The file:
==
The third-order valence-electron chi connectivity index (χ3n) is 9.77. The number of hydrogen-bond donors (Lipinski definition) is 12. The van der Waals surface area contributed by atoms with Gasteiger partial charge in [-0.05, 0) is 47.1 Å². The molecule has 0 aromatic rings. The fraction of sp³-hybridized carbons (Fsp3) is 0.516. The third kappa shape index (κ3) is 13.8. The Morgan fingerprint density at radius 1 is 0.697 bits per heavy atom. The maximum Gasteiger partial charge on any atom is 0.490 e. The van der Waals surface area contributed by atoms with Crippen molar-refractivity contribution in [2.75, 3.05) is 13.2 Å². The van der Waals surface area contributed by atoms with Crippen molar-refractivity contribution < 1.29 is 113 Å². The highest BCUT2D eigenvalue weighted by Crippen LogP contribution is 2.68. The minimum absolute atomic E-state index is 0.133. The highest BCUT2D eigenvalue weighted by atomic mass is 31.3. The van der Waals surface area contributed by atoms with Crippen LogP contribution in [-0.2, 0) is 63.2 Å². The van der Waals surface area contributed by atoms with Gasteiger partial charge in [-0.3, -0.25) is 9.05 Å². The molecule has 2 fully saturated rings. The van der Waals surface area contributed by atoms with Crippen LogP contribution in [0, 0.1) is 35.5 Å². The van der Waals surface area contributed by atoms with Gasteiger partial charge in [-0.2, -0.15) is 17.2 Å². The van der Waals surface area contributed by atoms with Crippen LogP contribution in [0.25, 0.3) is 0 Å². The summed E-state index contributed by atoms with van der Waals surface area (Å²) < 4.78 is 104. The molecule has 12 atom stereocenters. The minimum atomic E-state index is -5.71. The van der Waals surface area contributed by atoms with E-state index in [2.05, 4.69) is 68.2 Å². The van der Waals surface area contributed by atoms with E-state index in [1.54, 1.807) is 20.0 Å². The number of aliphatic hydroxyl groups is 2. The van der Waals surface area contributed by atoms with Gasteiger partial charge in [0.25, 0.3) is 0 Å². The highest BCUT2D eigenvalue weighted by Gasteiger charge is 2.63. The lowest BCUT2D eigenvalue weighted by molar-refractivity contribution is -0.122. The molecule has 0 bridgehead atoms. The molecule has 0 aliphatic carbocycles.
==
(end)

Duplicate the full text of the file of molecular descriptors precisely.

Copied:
The third-order valence-electron chi connectivity index (χ3n) is 9.77. The number of hydrogen-bond donors (Lipinski definition) is 12. The van der Waals surface area contributed by atoms with Gasteiger partial charge in [-0.05, 0) is 47.1 Å². The molecule has 0 aromatic rings. The fraction of sp³-hybridized carbons (Fsp3) is 0.516. The third kappa shape index (κ3) is 13.8. The Morgan fingerprint density at radius 1 is 0.697 bits per heavy atom. The maximum Gasteiger partial charge on any atom is 0.490 e. The van der Waals surface area contributed by atoms with Crippen molar-refractivity contribution in [2.75, 3.05) is 13.2 Å². The van der Waals surface area contributed by atoms with Crippen molar-refractivity contribution < 1.29 is 113 Å². The highest BCUT2D eigenvalue weighted by Crippen LogP contribution is 2.68. The minimum absolute atomic E-state index is 0.133. The highest BCUT2D eigenvalue weighted by atomic mass is 31.3. The van der Waals surface area contributed by atoms with Crippen LogP contribution in [-0.2, 0) is 63.2 Å². The van der Waals surface area contributed by atoms with Gasteiger partial charge in [-0.3, -0.25) is 9.05 Å². The molecule has 2 fully saturated rings. The van der Waals surface area contributed by atoms with Crippen LogP contribution in [0, 0.1) is 35.5 Å². The van der Waals surface area contributed by atoms with Gasteiger partial charge in [-0.2, -0.15) is 17.2 Å². The van der Waals surface area contributed by atoms with Crippen LogP contribution in [0.25, 0.3) is 0 Å². The summed E-state index contributed by atoms with van der Waals surface area (Å²) < 4.78 is 104. The molecule has 12 atom stereocenters. The minimum atomic E-state index is -5.71. The van der Waals surface area contributed by atoms with E-state index in [2.05, 4.69) is 68.2 Å². The van der Waals surface area contributed by atoms with E-state index in [1.54, 1.807) is 20.0 Å². The number of aliphatic hydroxyl groups is 2. The van der Waals surface area contributed by atoms with Gasteiger partial charge in [0.25, 0.3) is 0 Å². The highest BCUT2D eigenvalue weighted by Gasteiger charge is 2.63. The lowest BCUT2D eigenvalue weighted by molar-refractivity contribution is -0.122. The molecule has 0 bridgehead atoms. The molecule has 0 aliphatic carbocycles.